Solidarity with the people of Haiti

February 29 marked the 20 year anniversary of the 2004 coup against the democratically elected government of President Jean-Bertrand Aristide of Haiti. Protesters at the Friday Peace Vigil on March 1 held a banner expressing solidarity with the people of Haiti. The country is currently under a state of emergency after the country’s gangs freed thousands of people from the country’s largest prisons and are reportedly uniting to bring down Haiti’s de facto Prime Minister Ariel Henry, who has yet to return to the country.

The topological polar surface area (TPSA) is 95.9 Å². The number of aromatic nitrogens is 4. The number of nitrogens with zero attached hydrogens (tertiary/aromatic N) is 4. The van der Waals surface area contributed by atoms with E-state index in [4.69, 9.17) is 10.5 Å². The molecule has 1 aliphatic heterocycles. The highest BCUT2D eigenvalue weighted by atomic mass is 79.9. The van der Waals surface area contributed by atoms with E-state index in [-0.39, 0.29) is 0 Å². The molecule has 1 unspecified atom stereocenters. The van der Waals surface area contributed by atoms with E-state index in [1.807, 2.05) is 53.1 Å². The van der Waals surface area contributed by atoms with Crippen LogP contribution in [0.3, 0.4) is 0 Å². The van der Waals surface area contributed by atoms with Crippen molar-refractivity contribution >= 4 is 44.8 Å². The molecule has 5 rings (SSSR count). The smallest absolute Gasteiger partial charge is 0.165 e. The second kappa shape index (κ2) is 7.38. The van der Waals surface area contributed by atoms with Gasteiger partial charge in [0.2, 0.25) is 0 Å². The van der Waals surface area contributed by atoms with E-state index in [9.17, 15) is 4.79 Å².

Jake Johnston, the author of the new book, Aid State: Elite Panic, Disaster Capitalism, and the Battle to Control Haiti, commented on Democracy Now: “This is not a crisis entirely created in Haiti or by Haitians, right? We have to understand that this has been a long time coming, and it’s been a process stoked and perpetuated by the international community, and namely the United States. You know, we could go back to Haiti’s history, to its founding, first independent Black republic, successful slave revolt, the U.S. occupation. But we don’t need to go back that far into history to see this history of intervention: the 2004 coup d’état, the overturning of election results in 2010, and the United States’ insistence on moving forward with this current government against all odds and against the very clear expression from the Haitian people. And so, unless that begins to change, it’s extremely unlikely that the situation on the ground meaningfully improves.”

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